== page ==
Undeterred by Calgary’s distressed condo market

Vancouver-based Qualex-Landmark bullish on oil town despite energy downturn

Mohammed Esfahani, partner in Vancouver-based Qualex-Landmark: great faith in Calgary | Photo: Robert Ryan

Calgary's condominium sector has taken the hardest hit in a housing market gutted by the plunge in oil prices.

The city’s condo sales are down 17% through 2016’s first quarter compared with a year ago, and average prices have plunged 12% from the 2014 peak to around $290,000.

Meanwhile, nearly a fifth of Calgary’s downtown office towers have gone dark, condo starts have fallen 60% and residential foreclosures have soared 30% from two years ago.

Analysts contend Calgary home sales and prices will fall further unless oil prices rally from their current eight-year lows.

Yet, from his Vancouver office, Mohammed Esfahani confirms he has pre-sold 140 condominiums at his luxury Park Point tower in Calgary in the past year, 10 in the past month, at an average of $610 per square foot.

“We are not afraid,” said Esfahani, a partner in Qualex-Landmark, which broke ground last October on its 34-storey, 289-unit Park Point next to Calgary’s Central Memorial Park as its flagship and only project.

He is confident the tower will sell out before it opens in 2018.

“Our buyers are not investors,” Esfahani said. “They are looking for homes with quality and a great location, and they are in for the long term.”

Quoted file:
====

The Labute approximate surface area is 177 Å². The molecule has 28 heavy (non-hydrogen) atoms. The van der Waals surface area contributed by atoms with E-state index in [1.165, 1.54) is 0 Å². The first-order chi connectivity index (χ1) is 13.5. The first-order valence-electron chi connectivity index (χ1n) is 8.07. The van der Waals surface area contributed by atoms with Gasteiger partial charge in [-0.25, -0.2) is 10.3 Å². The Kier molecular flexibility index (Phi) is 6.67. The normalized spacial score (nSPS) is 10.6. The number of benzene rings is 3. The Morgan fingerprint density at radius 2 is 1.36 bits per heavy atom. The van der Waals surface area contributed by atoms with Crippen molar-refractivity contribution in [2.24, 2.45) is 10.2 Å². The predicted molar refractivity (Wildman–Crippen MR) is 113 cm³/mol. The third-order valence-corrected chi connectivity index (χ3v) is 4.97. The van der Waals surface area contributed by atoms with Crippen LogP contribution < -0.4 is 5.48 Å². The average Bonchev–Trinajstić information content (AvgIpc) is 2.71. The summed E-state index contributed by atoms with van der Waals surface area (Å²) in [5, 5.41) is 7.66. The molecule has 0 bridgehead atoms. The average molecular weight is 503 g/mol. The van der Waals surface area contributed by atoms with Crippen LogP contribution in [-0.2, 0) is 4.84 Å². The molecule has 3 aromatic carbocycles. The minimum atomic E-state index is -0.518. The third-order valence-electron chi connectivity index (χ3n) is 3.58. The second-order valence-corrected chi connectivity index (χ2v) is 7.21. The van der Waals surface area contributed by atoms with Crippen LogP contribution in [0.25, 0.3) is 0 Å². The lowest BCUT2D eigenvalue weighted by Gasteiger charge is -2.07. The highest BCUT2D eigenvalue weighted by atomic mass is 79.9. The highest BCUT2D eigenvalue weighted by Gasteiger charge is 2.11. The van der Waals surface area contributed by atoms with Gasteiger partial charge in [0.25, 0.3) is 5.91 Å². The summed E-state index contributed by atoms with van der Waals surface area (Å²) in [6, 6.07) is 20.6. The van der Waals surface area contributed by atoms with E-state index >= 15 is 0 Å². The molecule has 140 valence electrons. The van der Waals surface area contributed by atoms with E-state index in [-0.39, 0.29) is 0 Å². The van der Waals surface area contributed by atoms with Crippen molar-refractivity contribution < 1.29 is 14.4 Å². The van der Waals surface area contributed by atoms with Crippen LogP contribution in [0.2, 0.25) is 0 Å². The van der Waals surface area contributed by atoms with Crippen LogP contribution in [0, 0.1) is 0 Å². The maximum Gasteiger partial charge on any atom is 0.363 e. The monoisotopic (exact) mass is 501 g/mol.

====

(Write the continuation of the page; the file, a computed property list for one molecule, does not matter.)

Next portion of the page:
Park Point is Qualex-Landmark’s sixth condo tower in Calgary’s Beltline and one of the largest residential projects underway in the city.

When finished, it will have a mix of one-, two- and three-bedroom suites, as well as street-level live-work townhomes.

And it will be completed, Esfahani said, even in a city where panicked condo developers have slammed on the brakes.

Calgary condo starts are down 60% from the 2014 peak, with about 4,800 units expected to start this year.

“We have always completed everything we have started,” Esfahani said.

There has been a bright spot in the storm clouds: prices for both construction labour and material are now lower in Calgary, Esfahani said, due to layoffs and shutdowns in the resource sector.

“That has cut our costs a bit.”

Esfahani said he has great faith in Calgary’s recovery, and he believes oil prices will be much higher when Park Point opens.

Qualex-Landmark, he said, will then begin construction on its second Park Point tower at the same location.

“Calgary has a great future.”